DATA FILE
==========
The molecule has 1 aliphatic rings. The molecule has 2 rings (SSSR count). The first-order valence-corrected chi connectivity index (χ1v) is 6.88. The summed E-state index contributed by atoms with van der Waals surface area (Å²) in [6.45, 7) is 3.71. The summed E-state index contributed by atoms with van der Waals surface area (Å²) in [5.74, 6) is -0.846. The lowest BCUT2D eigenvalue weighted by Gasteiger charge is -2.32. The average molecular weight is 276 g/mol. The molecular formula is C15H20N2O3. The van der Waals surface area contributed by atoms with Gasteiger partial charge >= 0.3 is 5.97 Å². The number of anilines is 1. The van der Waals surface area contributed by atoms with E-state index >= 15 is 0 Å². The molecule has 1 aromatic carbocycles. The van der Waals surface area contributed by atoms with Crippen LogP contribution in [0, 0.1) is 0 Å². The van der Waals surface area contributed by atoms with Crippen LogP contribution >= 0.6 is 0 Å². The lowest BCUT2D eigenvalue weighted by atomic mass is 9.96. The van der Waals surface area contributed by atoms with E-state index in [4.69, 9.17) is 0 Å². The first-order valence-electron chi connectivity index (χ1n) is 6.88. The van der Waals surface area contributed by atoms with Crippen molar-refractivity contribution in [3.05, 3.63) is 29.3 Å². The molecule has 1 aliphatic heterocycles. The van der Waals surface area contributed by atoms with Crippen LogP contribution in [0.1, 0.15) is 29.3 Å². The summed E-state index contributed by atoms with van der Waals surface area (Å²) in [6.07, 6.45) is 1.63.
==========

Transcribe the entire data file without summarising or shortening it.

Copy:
The molecule has 1 aliphatic rings. The molecule has 2 rings (SSSR count). The first-order valence-corrected chi connectivity index (χ1v) is 6.88. The summed E-state index contributed by atoms with van der Waals surface area (Å²) in [6.45, 7) is 3.71. The summed E-state index contributed by atoms with van der Waals surface area (Å²) in [5.74, 6) is -0.846. The lowest BCUT2D eigenvalue weighted by Gasteiger charge is -2.32. The average molecular weight is 276 g/mol. The molecular formula is C15H20N2O3. The van der Waals surface area contributed by atoms with Gasteiger partial charge >= 0.3 is 5.97 Å². The number of anilines is 1. The van der Waals surface area contributed by atoms with E-state index >= 15 is 0 Å². The molecule has 1 aromatic carbocycles. The van der Waals surface area contributed by atoms with Crippen LogP contribution in [0, 0.1) is 0 Å². The van der Waals surface area contributed by atoms with Crippen LogP contribution >= 0.6 is 0 Å². The lowest BCUT2D eigenvalue weighted by atomic mass is 9.96. The van der Waals surface area contributed by atoms with E-state index in [4.69, 9.17) is 0 Å². The first-order valence-electron chi connectivity index (χ1n) is 6.88. The van der Waals surface area contributed by atoms with Crippen molar-refractivity contribution in [3.05, 3.63) is 29.3 Å². The molecule has 1 aliphatic heterocycles. The van der Waals surface area contributed by atoms with Crippen LogP contribution in [0.1, 0.15) is 29.3 Å². The summed E-state index contributed by atoms with van der Waals surface area (Å²) in [6.07, 6.45) is 1.63.